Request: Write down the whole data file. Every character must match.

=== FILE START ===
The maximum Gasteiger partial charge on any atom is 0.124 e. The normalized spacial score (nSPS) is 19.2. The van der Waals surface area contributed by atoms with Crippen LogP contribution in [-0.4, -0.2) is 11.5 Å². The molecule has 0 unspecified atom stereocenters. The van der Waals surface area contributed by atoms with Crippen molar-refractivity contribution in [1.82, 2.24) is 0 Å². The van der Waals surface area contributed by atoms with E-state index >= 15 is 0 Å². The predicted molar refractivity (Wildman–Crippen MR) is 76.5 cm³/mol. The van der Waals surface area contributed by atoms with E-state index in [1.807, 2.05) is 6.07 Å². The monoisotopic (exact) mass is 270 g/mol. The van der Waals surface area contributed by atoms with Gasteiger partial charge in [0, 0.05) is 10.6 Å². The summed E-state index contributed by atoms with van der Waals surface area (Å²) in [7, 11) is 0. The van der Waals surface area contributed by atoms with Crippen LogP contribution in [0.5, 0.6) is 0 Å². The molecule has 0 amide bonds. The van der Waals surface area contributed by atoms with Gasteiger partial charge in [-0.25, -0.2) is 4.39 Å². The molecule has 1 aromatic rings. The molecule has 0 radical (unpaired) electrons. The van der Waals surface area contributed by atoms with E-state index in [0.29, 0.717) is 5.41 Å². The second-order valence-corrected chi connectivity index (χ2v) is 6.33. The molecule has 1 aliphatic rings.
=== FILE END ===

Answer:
The maximum Gasteiger partial charge on any atom is 0.124 e. The normalized spacial score (nSPS) is 19.2. The van der Waals surface area contributed by atoms with Crippen LogP contribution in [-0.4, -0.2) is 11.5 Å². The molecule has 0 unspecified atom stereocenters. The van der Waals surface area contributed by atoms with Crippen molar-refractivity contribution in [1.82, 2.24) is 0 Å². The van der Waals surface area contributed by atoms with E-state index >= 15 is 0 Å². The predicted molar refractivity (Wildman–Crippen MR) is 76.5 cm³/mol. The van der Waals surface area contributed by atoms with E-state index in [1.807, 2.05) is 6.07 Å². The monoisotopic (exact) mass is 270 g/mol. The van der Waals surface area contributed by atoms with Gasteiger partial charge in [0, 0.05) is 10.6 Å². The summed E-state index contributed by atoms with van der Waals surface area (Å²) in [7, 11) is 0. The van der Waals surface area contributed by atoms with Crippen LogP contribution in [0.5, 0.6) is 0 Å². The molecule has 0 amide bonds. The van der Waals surface area contributed by atoms with Gasteiger partial charge in [-0.25, -0.2) is 4.39 Å². The molecule has 1 aromatic rings. The molecule has 0 radical (unpaired) electrons. The van der Waals surface area contributed by atoms with E-state index in [0.29, 0.717) is 5.41 Å². The second-order valence-corrected chi connectivity index (χ2v) is 6.33. The molecule has 1 aliphatic rings.